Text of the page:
Can educators continue to teach troubling but worthwhile texts?
Our current “culture wars” have reshaped the politics of secondary literature instruction. Due to a variety of challenges from both the left and the right—to language or subject matter, to potentially triggering content, or to authors who have been canceled—school reading lists are rapidly shrinking. For many teachers, choosing which books to include in their curriculum has become an agonizing task with political, professional, and ethical dimensions.
In Literature and the New Culture Wars, Deborah Appleman calls for a reacknowledgment of the intellectual and affective work that literature can do, and offers ways to continue to teach troubling texts without doing harm. Rather than banishing challenged texts from our classrooms, she writes, we should be confronting and teaching the controversies they invoke. Her book is a timely and eloquent argument for a reasoned approach to determining what literature still deserves to be read and taught and discussed.
About the Author
Deborah Appleman is the Hollis L. Caswell professor of educational studies and director of the Summer Writing Program at Carleton College. Professor Appleman’s recent research has focused on teaching college-level language and literature courses at the Minnesota Correctional Facility-Stillwater for inmates who are interested in pursuing post-secondary education. She is also the author of Reading for Themselves: How to Transform Adolescents into Lifelong Readers Through Out-of-Class Book Clubs, Teaching Literature to Adolescents, Critical Encounters in High School English: Teaching Literary Theory to Adolescents, Braided Lives: An Anthology of Multicultural American Writing, Adolescent Literacy and the Teaching of Reading, and Reading Better, Reading Smarter: Designing Literature lessons for Adolescents, co-authored with Michael Graves.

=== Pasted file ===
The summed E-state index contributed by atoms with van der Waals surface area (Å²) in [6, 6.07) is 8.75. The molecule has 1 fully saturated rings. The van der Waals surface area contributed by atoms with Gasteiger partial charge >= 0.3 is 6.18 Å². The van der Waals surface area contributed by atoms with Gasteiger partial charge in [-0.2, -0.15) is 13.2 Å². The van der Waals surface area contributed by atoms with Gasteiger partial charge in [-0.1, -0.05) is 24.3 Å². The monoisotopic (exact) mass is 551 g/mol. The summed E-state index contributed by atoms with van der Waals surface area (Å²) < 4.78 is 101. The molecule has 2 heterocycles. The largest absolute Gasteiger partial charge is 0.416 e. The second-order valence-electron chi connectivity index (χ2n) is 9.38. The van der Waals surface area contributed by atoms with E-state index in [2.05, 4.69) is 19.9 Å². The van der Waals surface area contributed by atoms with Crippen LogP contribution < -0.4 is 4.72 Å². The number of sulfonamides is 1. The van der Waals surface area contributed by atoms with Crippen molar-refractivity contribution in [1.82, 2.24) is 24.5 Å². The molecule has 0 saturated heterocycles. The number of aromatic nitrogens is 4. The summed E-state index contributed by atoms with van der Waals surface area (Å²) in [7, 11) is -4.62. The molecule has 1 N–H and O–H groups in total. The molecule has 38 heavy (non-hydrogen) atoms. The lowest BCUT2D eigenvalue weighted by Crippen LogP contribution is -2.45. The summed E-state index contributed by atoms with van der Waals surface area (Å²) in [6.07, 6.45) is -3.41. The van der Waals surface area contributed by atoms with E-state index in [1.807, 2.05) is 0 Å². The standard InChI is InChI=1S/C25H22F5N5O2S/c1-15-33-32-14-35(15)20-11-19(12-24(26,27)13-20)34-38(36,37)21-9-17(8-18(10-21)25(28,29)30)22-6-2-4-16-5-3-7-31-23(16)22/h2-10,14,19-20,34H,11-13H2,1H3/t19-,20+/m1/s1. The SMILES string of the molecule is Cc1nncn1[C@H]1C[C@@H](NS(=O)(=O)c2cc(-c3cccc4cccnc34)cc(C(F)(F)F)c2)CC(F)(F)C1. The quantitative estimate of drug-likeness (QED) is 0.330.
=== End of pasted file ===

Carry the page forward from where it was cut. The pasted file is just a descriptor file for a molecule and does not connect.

This is an invigorating call for educators 'to continue to teach challenging texts.' — Publishers Weekly
Now more than ever, educators need to feel encouraged and empowered to teach literature that reflects what is happening in the world today, that acknowledges and reckons with the past, and that enlivens hope for an equitable and just future. Literature and the New Culture Wars is the book that honors and makes visible those educators doing this necessary work.
— Marcelle Haddix, Associate Provost for Strategic Initiatives, Syracuse University
If I could buy just one book for every English teacher in America at this time, it would be this one. — Jim Burke, Middle College High School, San Mateo, CA, author of The English Teacher’s Companion (Heinemann) and Uncharted Territory
You need this book and need it now. — Carol Jago, high school English teacher, past president of the National Council of Teachers of English, and author of The Book in Question: Why and How Reading Is in Crisis
Deborah Appleman is one of the legendary mentors of our profession. Her latest and perhaps most courageous book arrives at the right moment to rescue literary education in American schools from the anti-literate, parochial, and self-righteous censors from across the political spectrum, who don’t begin to understand that the function of literature is to awaken our sense of outrage and empathy, trouble our platitudes, and arouse us to moral action. — Sheridan Blau, PhD, Professor of Practice in the Teaching of English, Teachers College, Columbia University
Although this book is aimed at teachers, it is a thoughtful (and ambitious) attempt to tamp down the strong emotions that people bring to literature. It would make for interesting book club discussions. — TwinCities.com Pioneer Press